It is clear that immediate corrective action is needed specifically across the Americas to ultimately reverse this disturbing trend of declines of many of the long distance migrants (such as the Red Knot Calidris canutus rufa and Ruddy Turnstone Arenaria interpres) and to promote a critical transition to stronger conservation management and sustainable development across the hemisphere.

Barrier to conservation policies & practices

At the present time, the major barrier to developing and implementing biodiversity conservation policies and management practices within the Americas is the lack of demand-driven planning tools, inadequate knowledge at all levels, shortage of trained personnel and weak institutions in areas where collaborative coordinated measures are most needed.

Special role in migratory species initiatives

Traditionally, UNEP has played a special role in migratory species initiatives and the GEF is one of the few mechanisms available for supporting these types of projects. The necessary funds to execute such a strategic-level program and address these root causes are only available from a few other donors in the region and are not sufficient to comprehensively address the problems on a meaningful scale. The combination of these interventions alongside those from the GEF both increases the levels of funding to achieve a strategic flyway scale solution and provides the international basis on which it can be built.

Goal of the project

The goal of this four-year project is to build upon and consolidate the expertise of existing WHMSI and other regional migratory species efforts to significantly enhance and up-scale conservation efforts throughout the Americas by improving conservation planning, strengthening institutional and human capacity, and nurturing political awareness, commitment and cooperation at all levels. This programmatic approach will be applied regionally, but more importantly along the network of critical sites for migratory species in a collaborative and coordinated manner.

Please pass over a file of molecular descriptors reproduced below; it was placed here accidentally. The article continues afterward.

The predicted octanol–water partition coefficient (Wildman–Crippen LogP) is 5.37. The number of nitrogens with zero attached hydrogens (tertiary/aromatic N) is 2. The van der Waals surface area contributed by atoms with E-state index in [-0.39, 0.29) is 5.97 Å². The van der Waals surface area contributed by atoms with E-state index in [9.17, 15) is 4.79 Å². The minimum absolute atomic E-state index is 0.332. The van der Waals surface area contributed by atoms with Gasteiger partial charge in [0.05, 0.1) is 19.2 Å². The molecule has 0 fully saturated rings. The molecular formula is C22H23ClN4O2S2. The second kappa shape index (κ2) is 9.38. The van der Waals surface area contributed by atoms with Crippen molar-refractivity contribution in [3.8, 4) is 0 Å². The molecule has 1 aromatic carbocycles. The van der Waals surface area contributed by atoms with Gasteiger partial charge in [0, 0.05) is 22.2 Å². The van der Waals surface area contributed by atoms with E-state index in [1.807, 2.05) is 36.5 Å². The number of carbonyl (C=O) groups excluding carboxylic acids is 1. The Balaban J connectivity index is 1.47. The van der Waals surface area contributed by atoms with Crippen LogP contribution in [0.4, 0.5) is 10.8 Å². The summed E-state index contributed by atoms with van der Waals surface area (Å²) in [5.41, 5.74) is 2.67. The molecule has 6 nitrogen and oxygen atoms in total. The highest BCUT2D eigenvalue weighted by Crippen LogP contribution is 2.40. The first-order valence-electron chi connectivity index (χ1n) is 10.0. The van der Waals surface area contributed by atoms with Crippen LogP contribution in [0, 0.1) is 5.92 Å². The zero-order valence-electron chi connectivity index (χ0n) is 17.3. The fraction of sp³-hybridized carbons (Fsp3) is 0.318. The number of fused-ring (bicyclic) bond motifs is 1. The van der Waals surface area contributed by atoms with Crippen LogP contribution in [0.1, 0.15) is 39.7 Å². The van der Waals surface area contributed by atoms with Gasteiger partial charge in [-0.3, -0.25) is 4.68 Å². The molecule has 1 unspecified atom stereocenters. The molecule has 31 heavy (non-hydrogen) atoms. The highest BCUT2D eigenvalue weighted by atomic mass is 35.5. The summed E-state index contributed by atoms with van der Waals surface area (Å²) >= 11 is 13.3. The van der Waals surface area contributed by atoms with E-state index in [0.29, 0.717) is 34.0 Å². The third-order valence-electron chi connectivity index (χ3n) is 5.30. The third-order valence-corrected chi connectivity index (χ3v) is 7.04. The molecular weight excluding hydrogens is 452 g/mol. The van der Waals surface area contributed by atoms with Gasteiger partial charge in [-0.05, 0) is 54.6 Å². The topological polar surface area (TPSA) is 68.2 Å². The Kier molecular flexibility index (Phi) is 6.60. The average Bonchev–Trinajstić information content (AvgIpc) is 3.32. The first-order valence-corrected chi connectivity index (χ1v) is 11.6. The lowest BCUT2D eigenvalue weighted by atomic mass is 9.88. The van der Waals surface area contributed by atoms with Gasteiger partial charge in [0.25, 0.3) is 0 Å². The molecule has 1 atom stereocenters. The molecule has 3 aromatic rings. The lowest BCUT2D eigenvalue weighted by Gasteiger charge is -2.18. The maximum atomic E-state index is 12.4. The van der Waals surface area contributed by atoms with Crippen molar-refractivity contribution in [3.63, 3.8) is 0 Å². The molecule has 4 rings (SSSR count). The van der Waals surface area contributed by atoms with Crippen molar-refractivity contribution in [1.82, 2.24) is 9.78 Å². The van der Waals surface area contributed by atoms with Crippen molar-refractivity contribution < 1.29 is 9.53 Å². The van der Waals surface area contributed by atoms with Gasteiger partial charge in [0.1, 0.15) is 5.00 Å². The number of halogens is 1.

Project components of conservation of globally important migratory species and the critical habitats needed to complete their lifecycles within the Americas include:

• Supporting conservation planning and decision making for migratory species and their habitats in the Americas;

• Mainstreaming of migratory species-related issues and priorities at all levels;

• Enhancing institutional collaboration and networking to support migratory species conservation;

• Building professional capacity for more enhanced and better coordinated migratory species conservation and management of their habitats; and

• Demonstrating practical collaborative conservation approaches along specific migratory routes of migratory species.

For more information:

Taej Mundkur

taej.mundkur@wetlands.org

+31 318 660 940